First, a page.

Articles

The State of the Performance Marketing Industry | Jason Akatiff, AWeurope 2019

October 3, 2019


There you go, sir. What’s up man?
You’ve got your clicker? You’re good to go! Thanks. Wow, getting blinded here.
How’s everybody doing this morning? Thank you for coming out. I know it’s early. I was quite impressed
by the line out front there. As I was walking in, there was probably 200
people in the line to come into the auditorium or whatever you call
this thing, and I think that’s pretty impressive by the AWE crew and
Stack That Money crew. So first of all, I want to thank everybody for being here.
I’m always honoured to be standing onstage at these events and that
actually, anybody who wants to show up to hear me talk about anything, honestly. It always means a lot to me. So, how many of you,
just by a show of hands, how many of you know who I am?
Jason, as a person, yeah, there’s a few of you. So just a brief background on myself.
I’ve been in the affiliate marketing world since 2003. Yeah, there was an
affiliate marketing world back in 2003. Started in black hat SEO, moved on to
building an affiliate network called A4D, which has been around since 2008,
and I founded it then. You know, back in those days, there was really no
international presence or very limited international presence in the affiliate
world. Talking to people, there was was zanox and a couple of other
affiliate networks that were over here, and there was almost nothing in India,
there was nothing in China, and it’s really amazing to see how the
space has progressed, and that’s a little bit about what I’m gonna talk about
today, is just kind of, where the space was, where it is now, and where I see it
going in the future. Back when I started on Facebook — a lot of you, I’m sure, buy Facebook or use Facebook as a channel. When I started on Facebook, there was
something called Facebook Flyers. There was no actual
Facebook ads or anything like that. It was just some ads on the side.
Everything was one cent clicks. So you could buy as much inventory as you
wanted for one cent, and it was unlimited. So as much money as you had is
what you could spend, but everybody says Facebook was really bad, and the traffic
didn’t perform because they were all coming from Google search. Back even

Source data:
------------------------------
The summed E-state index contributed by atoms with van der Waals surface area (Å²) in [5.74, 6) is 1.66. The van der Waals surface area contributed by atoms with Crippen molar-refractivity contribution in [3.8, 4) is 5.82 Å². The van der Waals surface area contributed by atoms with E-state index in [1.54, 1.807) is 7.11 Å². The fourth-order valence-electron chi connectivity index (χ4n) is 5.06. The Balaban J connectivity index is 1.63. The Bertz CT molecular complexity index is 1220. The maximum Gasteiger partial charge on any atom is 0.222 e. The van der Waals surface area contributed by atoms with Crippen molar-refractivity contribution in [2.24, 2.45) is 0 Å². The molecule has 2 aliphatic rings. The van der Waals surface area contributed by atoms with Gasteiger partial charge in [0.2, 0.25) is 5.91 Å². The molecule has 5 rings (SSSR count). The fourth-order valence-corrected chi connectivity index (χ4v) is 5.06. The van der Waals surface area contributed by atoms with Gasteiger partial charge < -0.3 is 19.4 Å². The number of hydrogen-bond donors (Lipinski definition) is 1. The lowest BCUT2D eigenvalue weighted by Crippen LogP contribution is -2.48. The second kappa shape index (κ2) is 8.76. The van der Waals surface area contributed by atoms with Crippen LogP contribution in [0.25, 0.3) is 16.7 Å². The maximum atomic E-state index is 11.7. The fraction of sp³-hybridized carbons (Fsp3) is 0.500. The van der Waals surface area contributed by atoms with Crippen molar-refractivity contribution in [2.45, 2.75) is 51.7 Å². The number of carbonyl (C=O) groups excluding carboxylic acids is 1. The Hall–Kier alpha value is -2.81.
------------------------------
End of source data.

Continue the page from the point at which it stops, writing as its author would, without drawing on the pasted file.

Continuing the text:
before that, I started right when Google AdWords got started. So I’m old.
We were around about a $70 million a year company in San Diego, as an affiliate network.
So I’ve gotten a perspective of being in it as an affiliate network,
seeing both sides. So we’re also a merchant. We import in brand
products from China, manufacture them over there, bring them into the US, and
and sell them under our own brand. So we are a merchant as well and we also run
fairly large-scale media buying teams on the Facebook side. So that’s enough about
me. What I wanted to talk about is kind of where affiliate marketing has
been, where we are now, and then where we’re going. So where
it was is, in my opinion, it was a lot easier than it is today. So I don’t
know how many of you have been around for a long period of time in this
space but back when I started, all you had to do was put some
keywords into a page, and it would rank in Google or it would rank in Bing
or Yahoo, and you would get free traffic, and it was super easy, and it’s changing
a lot right. So Facebook kind of took over and was easier before, and then over
the last years, since Cambridge Analytica happened, a lot of that data has changed.
So us as marketers, we have to change and we have to continually get better.
So where I see it going in the future as far as Facebook ads, where it’s going to progress to as the AI continues to get better, which is great for us. It’s gonna become much
less tactical and strategy-based marketing, where it’s, how do I set my budgets,
how do I do that kind of stuff, and it’s going to move to becoming
much more creative heavy, and in addition to that, we are also seeing a lot of
placements that are being taken. A lot of placements that are being sold out as
far as the news feed. So does this mean that we don’t have the opportunity
to grow as marketers? Does this mean that it’s too difficult in order to be
successful in the online marketing world at this point, as affiliates?
Keep in mind, I speak about everything from an affiliate perspective because that’s
where I started from. So if you guys are merchants or you started as network
owners, everything I look at is from the perspective of scale and growth
in this business. So I think if you’re a small affiliate,
a small affiliate makes $200 a day. If you’re looking to make $300 a day, the opportunity as a small affiliate will
always continue to be there, and so if you’re a network or a merchant and
you’re catering to people that want to do $200 or $300 a day in margin or in profit, that opportunity will always be there.
Whereas I see there’s becoming a larger and larger divide is if you want to go from that
few hundred dollars a day to $5,000 or $10,000 a day in margin,
I see that becoming more and more difficult as time marches on, and